Onward, onward, but where are we going?
I have a bicycle now. It's pink and suited to an eleven year old girl, so that fits me perfectly. I've taken to racing Thistle down the mile-long drive and back. She flies. I swear she goes forty miles an hour, as fast as her little legs will carry her, determined not to be outdone by the evil wheels. Whizzing about on bikes is good for the soul. I would imagine similar exhilaration may come from hula-hooping or bouncing on a trampoline. A friend of mine put on a pair of old-fashioned roller skates, as made popular by Melanie in 1972, and skated around her neighborhood in Sherman Oaks, California, before anyone but the birds were awake. It's this kind of rebellion that we need, don't you think?
Dettol is my new best friend. I love its smell. I feel put to shame by my friend Vivien who wanders around the house each day in a pinny, with her bucket and mop and feather duster and makes her house spic and span. She pointed out when she was last here (in the kindest possible way) that my windows were awfully dirty. I hadn't noticed. I have cleaning shame. I've always been the one with the lovely housekeeper (it's really not unusual for working women to have lovely housekeepers or cleaning ladies in Los Angeles, and not as elitist and bougie as it seems). Before I moved here I don't think I had ever mopped my own floor. And now I love the smell of Dettol in the morning.
Speaking of Robert Duvall, Eleanor Coppola's diary from the making of Apocalypse Now, is well worth the read. Simply written, yet profound, it explores the relationship between a man and a wife when the man is one of the most powerful filmmakers in Hollywood, and how she somehow addresses that balance, as an artist and a mother. It's marvelously descriptive and very insightful.
I'm almost embarrassed to write this, as I'm sure most of my readers (all three of you) will think that I've lost my marbles after that last post about The Shift, but that night I dreamed the most wonderful dream. The kind of dream that you wake up from feeling refreshed and ready and changed and calm and soothed. It was a balm of a dream, a tsunami of a dream. I realized that every single person in it was there to show me something; they were showing me a new way. It was very simple, really, as I walked through a market square (has to be some Bowie allusion there) arm in arm in a friendly way with a young man who took me to a room where the people were learning how to elevate. There were some ropes, but just as helpful props, rather like a yoga class. A few young women were suspended from the air, as if in flight, their arms moving gently like women, as delicate as ballet dancers. But I understood that I didn't need the ropes. All I needed was to choose to fly, to choose to step into the sky and into a higher place, a higher consciousness, and there it was waiting. Once I walked into the sky, it was easy, I whooshed from place to place with other smiling souls, and realized, really quite profoundly that every single one of us is connected to everyone else, and that we aren't put on this earth, we choose to be here, and our job, once we are here is to try to elevate everyone else, to love, to be kind, and to lift each other to a higher consciousness.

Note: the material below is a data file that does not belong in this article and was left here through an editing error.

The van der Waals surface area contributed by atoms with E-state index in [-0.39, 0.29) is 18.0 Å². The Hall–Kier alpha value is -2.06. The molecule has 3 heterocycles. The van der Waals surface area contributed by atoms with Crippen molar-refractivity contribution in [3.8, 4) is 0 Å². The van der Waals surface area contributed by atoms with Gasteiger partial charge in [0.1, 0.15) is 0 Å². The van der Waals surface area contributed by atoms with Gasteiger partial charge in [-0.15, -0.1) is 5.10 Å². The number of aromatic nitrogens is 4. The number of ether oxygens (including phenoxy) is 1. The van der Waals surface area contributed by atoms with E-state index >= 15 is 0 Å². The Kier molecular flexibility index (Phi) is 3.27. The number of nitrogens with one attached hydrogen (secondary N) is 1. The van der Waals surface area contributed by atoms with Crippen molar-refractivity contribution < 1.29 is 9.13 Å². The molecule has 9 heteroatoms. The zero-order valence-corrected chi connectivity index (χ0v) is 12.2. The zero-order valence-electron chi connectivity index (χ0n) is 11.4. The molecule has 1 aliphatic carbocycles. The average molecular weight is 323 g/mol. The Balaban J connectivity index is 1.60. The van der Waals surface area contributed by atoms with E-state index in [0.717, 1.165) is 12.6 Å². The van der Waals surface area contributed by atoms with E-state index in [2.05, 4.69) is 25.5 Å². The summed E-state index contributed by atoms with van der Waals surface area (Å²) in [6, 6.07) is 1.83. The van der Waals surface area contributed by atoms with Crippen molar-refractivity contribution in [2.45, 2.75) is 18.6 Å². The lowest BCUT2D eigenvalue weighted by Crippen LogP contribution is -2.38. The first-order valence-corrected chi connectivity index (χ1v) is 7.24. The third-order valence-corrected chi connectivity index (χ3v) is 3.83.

Are you still with me?
If so, I hope you're safe.
Sending you love from the birds of Nettlebed; the blackbirds on the lawn, the swallows in the stables, and the goldfinches darting in and out of the linden tree at the bottom of the garden.